Sometimes the Clay Talks Back

By Nancy J. Unks

You may have seen a video on YouTube. Or perhaps you visited a historic site last summer and watched, enthralled, as a demonstrator in period costume threw a clay pot on a kick wheel, transforming a spinning blob into an object of beauty. It’s a craft that’s been practiced for millennia. The Bible mentions potters in both the Old and New Testaments. Mostly, it likens us humans to clay in the hands of God, the potter, who makes us into the vessels he wants. And it chides us for questioning God’s sovereignty over his work when we don’t like what he’s doing with us.

“Can the pot say of the potter, ‘He knows nothing’?” (Isaiah 29:16).
“Woe to him who quarrels with his maker” (Isaiah 45:9).
“But who are you, O Man, to talk back to God?” (Romans 9:20).

Well, here’s news that every potter knows: sometimes clay does talk back! That gray lump staring up from the wheel has a mind of its own. You want to make a vase; it doesn’t want to be any taller than a mug. You want a platter; it refuses to stretch larger than a salad plate. You abandon the wheel and roll some clay on a table to cut and fold into a square dish, but when you bend it, it cracks. So you make it into a flat tile, but it warps while drying.

Of course, God is the master potter. He knows how to remedy all these problems with all kinds of pots and all types of clay. Does that mean we’re doomed; we have no say in what we become? No. We may be like clay, but we are not clay. God also made us to be in relationship with him, and that’s a two-way thing.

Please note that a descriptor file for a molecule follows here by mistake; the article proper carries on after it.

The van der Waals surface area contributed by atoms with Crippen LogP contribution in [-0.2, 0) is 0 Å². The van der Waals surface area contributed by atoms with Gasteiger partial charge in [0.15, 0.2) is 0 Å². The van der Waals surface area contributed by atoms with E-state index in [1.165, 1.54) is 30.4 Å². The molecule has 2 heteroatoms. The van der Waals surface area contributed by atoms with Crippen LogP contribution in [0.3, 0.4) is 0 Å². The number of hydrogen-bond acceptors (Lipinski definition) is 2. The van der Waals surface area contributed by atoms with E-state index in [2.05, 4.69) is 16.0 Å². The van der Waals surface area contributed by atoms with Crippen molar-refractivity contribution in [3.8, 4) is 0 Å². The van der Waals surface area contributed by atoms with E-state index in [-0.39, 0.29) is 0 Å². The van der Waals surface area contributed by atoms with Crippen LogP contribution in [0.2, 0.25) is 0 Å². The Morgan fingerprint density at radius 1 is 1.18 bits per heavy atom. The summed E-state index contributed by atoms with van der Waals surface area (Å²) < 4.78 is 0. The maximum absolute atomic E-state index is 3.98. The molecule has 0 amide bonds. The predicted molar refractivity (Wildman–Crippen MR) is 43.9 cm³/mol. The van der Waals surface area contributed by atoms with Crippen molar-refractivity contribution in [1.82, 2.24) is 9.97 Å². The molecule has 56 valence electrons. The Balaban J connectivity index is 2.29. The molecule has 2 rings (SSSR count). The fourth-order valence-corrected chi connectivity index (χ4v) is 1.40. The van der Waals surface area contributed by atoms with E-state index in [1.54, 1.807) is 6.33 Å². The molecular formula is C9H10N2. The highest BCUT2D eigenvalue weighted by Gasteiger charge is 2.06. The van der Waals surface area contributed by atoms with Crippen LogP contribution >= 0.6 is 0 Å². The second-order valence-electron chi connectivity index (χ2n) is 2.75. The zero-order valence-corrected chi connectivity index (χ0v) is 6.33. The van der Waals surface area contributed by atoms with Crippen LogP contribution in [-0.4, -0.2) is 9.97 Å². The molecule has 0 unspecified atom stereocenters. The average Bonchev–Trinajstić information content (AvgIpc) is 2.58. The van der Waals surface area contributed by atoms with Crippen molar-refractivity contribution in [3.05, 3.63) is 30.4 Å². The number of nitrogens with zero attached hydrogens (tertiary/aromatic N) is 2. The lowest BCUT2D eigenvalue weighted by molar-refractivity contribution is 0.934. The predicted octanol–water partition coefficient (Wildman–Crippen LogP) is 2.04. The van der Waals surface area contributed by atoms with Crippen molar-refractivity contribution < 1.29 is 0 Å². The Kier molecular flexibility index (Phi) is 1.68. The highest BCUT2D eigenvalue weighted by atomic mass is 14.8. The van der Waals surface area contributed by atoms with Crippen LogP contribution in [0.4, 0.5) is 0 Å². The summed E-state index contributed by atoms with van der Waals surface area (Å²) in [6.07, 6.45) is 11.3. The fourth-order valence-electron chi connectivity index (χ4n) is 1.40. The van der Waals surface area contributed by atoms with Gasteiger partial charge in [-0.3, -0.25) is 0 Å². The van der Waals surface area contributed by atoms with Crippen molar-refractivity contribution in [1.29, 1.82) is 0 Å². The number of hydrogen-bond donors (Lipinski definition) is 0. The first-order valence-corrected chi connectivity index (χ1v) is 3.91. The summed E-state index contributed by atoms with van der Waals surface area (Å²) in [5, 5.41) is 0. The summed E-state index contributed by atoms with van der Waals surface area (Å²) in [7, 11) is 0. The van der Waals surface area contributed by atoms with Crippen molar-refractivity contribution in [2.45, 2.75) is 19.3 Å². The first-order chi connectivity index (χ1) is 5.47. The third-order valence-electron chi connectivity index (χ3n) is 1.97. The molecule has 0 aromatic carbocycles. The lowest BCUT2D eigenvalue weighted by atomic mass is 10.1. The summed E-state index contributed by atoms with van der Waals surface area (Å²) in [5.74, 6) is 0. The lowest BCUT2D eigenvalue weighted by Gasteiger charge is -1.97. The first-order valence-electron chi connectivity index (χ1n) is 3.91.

“’Come now, let us reason together,’ says the Lord. ‘Though your sins be like scarlet, they shall be as white as snow,’” (Isaiah 1:18).

Sometimes we talk back. We complain. We lament. But that’s okay. When we take our objections, accusations, and doubts to God himself, he actually answers, showing us his loving concern. It happens slowly, over time, through his word, the Bible, as we seek to know God more and more, because “Anyone who comes to [God] must believe that he exists and that he rewards those who earnestly seek him” (Hebrews 11:6b).

What is the reward? It is that no matter what kind of fragile clay jars we become, we carry in our hearts a most valuable treasure—“the light of the knowledge of the glory of God, (which we see) in the face of Christ” (2 Corinthians 4:6).